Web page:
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Laura Flanders

by Todd Steven Burroughs

It’s been easy to ignore Laura Flanders. Yes, she’s been on CNN, Fox News Channel and “To The Contrary,” a national PBS chat show from the wide-ranging perspectives of different women, but only occasionally. “I’m interviewed once in a blue moon to twice in a blue moon,” Flanders said of the cacophony of initials. She’s a dying breed — a longtime progressive radio host (Air America, “Democracy Now,” “CounterSpin”) who has actually earned the right to be on radio and television by doing reporting. She’s an interesting media personality — a pundit who smiles like a human being and not a snarling tiger. She’s an anomaly: a strong person and personality unafraid of being nice, and a public debater who actually thinks before she speaks. Flanders is proud to be strongly to the Left of the camera in the Land of The Talking Heads.

Her colleagues join her in pride. “Her credential for being on the radio is not having a lot of opinions,” said Janine Jackson, program director of Fairness And Accuracy In Reporting (FAIR), a progressive media watchdog group based in New York City. Flanders was the founder of FAIR’s Women’s Desk, and co-hosted “CounterSpin,” FAIR’s nationally syndicated weekly radio show, for several years, at least three of which with current co-host Jackson. Flanders is first a journalist who earned her pundit stripes through reporting, Jackson reminded. But Flanders embraces analytical opinion. “She’s not going to muzzle herself and muzzle her brain,” said Nicole Sawaya, Flanders’s boss at KALW-FM, a public radio station in San Francisco. KALW’s “Your Call” has been hosted by Flanders since 2001. (It’s now hosted on alternate days by Flanders and Farai Chideya, a Black woman who made waves a decade ago as a 20-something Newsweek correspondent, first-time author, and CNN pundit.) But Flanders, 42, has been on-air since the mid-1980s, working her way up the Pacifica Radio/alternative radio circuit.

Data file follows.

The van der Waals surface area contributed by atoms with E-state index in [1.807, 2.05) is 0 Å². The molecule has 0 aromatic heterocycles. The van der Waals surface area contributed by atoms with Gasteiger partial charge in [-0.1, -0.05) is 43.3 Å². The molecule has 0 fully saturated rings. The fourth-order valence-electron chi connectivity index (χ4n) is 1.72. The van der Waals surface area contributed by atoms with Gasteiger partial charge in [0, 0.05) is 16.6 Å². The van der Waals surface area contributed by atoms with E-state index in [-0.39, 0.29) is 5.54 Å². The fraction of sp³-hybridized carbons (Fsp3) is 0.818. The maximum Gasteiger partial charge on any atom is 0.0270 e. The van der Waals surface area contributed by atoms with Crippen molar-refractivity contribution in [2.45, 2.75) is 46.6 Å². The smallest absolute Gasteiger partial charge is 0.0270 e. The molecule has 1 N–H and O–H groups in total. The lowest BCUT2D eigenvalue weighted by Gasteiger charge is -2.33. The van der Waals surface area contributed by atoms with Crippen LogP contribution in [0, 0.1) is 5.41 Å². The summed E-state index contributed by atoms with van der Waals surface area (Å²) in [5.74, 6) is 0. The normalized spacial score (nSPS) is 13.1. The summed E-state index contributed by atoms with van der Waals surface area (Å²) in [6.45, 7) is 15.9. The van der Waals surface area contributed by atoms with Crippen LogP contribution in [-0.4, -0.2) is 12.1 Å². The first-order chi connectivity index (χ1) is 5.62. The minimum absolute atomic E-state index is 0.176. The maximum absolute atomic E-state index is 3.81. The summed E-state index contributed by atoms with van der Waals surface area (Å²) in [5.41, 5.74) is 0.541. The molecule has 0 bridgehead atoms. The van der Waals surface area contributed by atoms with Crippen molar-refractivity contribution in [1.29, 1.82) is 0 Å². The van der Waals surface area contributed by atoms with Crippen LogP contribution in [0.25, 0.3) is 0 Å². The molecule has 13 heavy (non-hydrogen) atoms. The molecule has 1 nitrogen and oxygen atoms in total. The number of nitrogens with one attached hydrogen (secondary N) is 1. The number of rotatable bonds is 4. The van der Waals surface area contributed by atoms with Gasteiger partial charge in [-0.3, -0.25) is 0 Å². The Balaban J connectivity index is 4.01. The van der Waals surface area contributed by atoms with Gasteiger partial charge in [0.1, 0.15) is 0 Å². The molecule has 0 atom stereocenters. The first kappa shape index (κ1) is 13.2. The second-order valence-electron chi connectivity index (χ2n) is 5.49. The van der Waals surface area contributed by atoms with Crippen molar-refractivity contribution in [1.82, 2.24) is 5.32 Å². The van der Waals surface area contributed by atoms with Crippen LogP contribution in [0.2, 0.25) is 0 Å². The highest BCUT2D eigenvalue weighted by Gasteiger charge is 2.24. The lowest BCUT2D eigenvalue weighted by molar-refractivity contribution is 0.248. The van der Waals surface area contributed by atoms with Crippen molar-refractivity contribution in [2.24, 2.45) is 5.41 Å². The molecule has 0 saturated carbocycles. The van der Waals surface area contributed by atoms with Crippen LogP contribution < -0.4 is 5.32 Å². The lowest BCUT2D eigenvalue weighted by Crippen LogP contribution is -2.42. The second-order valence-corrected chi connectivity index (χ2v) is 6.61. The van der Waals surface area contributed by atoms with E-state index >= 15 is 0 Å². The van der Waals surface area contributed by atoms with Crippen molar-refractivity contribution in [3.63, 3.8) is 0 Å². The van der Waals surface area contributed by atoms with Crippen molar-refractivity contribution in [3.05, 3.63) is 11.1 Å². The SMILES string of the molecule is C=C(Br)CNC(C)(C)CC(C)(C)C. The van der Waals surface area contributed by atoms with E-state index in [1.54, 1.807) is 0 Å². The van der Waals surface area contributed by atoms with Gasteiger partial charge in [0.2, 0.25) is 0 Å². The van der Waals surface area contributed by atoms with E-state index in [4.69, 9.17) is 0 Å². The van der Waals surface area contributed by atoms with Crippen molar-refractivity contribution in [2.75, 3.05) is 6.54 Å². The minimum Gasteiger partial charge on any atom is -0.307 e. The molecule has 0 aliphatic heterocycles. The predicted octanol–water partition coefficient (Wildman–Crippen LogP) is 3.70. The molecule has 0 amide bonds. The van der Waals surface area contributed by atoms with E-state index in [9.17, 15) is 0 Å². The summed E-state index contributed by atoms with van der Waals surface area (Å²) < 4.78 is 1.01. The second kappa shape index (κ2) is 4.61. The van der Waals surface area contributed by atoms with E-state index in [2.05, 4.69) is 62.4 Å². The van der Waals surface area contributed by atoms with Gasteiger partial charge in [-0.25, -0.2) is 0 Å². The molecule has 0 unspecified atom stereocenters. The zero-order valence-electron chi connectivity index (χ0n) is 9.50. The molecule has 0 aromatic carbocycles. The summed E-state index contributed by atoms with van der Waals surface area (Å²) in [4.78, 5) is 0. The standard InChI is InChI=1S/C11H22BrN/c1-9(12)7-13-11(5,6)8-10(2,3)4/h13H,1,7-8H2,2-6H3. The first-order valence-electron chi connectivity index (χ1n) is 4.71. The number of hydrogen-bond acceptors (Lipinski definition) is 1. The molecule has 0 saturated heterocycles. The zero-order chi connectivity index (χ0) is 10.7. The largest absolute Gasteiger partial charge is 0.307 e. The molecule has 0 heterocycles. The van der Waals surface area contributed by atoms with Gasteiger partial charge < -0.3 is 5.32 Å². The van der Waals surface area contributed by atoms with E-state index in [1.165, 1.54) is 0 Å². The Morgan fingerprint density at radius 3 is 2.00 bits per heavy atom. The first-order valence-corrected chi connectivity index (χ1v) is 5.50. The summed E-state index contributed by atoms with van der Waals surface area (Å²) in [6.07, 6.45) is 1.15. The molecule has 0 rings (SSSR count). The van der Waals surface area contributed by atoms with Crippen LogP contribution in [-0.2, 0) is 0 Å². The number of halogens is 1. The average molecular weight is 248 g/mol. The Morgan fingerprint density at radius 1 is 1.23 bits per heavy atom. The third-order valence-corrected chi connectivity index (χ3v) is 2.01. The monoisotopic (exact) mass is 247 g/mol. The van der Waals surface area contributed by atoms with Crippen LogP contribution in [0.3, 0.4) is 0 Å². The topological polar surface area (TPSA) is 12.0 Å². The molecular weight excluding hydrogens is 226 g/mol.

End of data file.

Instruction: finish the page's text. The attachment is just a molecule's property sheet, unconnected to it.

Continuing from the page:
Flanders is not a kook like Ann Coulter, but she takes punditry very seriously. “To me, it’s not a game, it’s not a show.” She explains that it’s really about continuing a tradition of dissent — George Seldes, I.F. Stone, Ida B. Wells, et. al. But does she ever pal around with her fellow talking heads? “We get friendly with each other a little bit …. [but] I can’t imagine going out to dinner with any of them, it wouldn’t be a relaxing dinner anyway. It’s not like we’re all buddies, anyway.”

And if they were, it’s not like she has a lot of time to do that sort of thing. From her plugged-in New York City loft, she prepares for “The Laura Flanders Show” — her weekend program on Air America, the embryonic liberal news-talk answer to the Right’s collective hate-radio roar — and does KALW’s “Your Call” two days during the week. And then there’s writing for publications like The Nation and CounterPunch and websites like And then there’s all those meetings. And then there’s…well, a life. “Compare me to [Pacifica Radio’s] Amy Goodman and I’m a loafer,” she said, laughing.